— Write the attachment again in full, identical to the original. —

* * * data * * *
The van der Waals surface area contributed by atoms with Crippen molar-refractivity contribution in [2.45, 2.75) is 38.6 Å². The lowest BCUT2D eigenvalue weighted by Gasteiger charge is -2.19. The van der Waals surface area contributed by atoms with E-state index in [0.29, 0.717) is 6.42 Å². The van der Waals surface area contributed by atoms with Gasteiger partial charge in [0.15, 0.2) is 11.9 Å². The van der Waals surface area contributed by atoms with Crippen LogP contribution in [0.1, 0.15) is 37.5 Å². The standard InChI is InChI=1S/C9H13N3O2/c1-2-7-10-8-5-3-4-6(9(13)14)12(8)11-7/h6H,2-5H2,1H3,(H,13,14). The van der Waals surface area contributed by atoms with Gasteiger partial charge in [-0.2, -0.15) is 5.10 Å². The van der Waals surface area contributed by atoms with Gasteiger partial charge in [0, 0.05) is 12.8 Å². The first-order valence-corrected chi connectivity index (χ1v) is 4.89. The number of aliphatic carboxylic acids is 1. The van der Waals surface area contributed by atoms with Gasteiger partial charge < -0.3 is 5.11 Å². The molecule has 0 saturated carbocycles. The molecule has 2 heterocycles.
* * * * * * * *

The van der Waals surface area contributed by atoms with Crippen molar-refractivity contribution in [2.45, 2.75) is 38.6 Å². The lowest BCUT2D eigenvalue weighted by Gasteiger charge is -2.19. The van der Waals surface area contributed by atoms with E-state index in [0.29, 0.717) is 6.42 Å². The van der Waals surface area contributed by atoms with Gasteiger partial charge in [0.15, 0.2) is 11.9 Å². The van der Waals surface area contributed by atoms with Crippen LogP contribution in [0.1, 0.15) is 37.5 Å². The standard InChI is InChI=1S/C9H13N3O2/c1-2-7-10-8-5-3-4-6(9(13)14)12(8)11-7/h6H,2-5H2,1H3,(H,13,14). The van der Waals surface area contributed by atoms with Gasteiger partial charge in [-0.2, -0.15) is 5.10 Å². The van der Waals surface area contributed by atoms with Gasteiger partial charge in [0, 0.05) is 12.8 Å². The first-order valence-corrected chi connectivity index (χ1v) is 4.89. The number of aliphatic carboxylic acids is 1. The van der Waals surface area contributed by atoms with Gasteiger partial charge < -0.3 is 5.11 Å². The molecule has 0 saturated carbocycles. The molecule has 2 heterocycles.